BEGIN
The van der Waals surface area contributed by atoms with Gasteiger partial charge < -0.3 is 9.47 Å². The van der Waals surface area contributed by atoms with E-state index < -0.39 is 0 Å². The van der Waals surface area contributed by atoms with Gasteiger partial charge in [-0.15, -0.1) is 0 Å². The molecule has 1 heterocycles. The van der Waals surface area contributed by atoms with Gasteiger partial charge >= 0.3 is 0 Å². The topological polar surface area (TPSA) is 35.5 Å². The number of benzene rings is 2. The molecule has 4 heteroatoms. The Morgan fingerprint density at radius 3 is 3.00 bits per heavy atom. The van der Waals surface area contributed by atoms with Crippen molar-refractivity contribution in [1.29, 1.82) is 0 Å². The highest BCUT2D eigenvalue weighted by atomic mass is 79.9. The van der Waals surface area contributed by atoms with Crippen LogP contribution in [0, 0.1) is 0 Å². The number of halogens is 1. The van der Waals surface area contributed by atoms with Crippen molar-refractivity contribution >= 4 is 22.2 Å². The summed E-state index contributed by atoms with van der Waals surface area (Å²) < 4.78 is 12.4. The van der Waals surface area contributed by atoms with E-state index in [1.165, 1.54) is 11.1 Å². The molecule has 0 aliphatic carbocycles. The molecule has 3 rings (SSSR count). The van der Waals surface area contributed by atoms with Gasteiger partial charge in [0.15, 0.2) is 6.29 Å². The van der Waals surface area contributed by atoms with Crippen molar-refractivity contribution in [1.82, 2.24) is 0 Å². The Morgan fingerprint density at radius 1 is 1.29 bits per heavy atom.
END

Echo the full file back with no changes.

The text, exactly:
The van der Waals surface area contributed by atoms with Gasteiger partial charge < -0.3 is 9.47 Å². The van der Waals surface area contributed by atoms with E-state index < -0.39 is 0 Å². The van der Waals surface area contributed by atoms with Gasteiger partial charge in [-0.15, -0.1) is 0 Å². The molecule has 1 heterocycles. The van der Waals surface area contributed by atoms with Gasteiger partial charge >= 0.3 is 0 Å². The topological polar surface area (TPSA) is 35.5 Å². The number of benzene rings is 2. The molecule has 4 heteroatoms. The Morgan fingerprint density at radius 3 is 3.00 bits per heavy atom. The van der Waals surface area contributed by atoms with Crippen molar-refractivity contribution in [1.29, 1.82) is 0 Å². The highest BCUT2D eigenvalue weighted by atomic mass is 79.9. The van der Waals surface area contributed by atoms with Crippen LogP contribution in [0, 0.1) is 0 Å². The number of halogens is 1. The van der Waals surface area contributed by atoms with Crippen molar-refractivity contribution >= 4 is 22.2 Å². The summed E-state index contributed by atoms with van der Waals surface area (Å²) < 4.78 is 12.4. The van der Waals surface area contributed by atoms with E-state index in [1.165, 1.54) is 11.1 Å². The molecule has 0 aliphatic carbocycles. The molecule has 3 rings (SSSR count). The van der Waals surface area contributed by atoms with Gasteiger partial charge in [0.15, 0.2) is 6.29 Å². The van der Waals surface area contributed by atoms with Crippen molar-refractivity contribution in [1.82, 2.24) is 0 Å². The Morgan fingerprint density at radius 1 is 1.29 bits per heavy atom.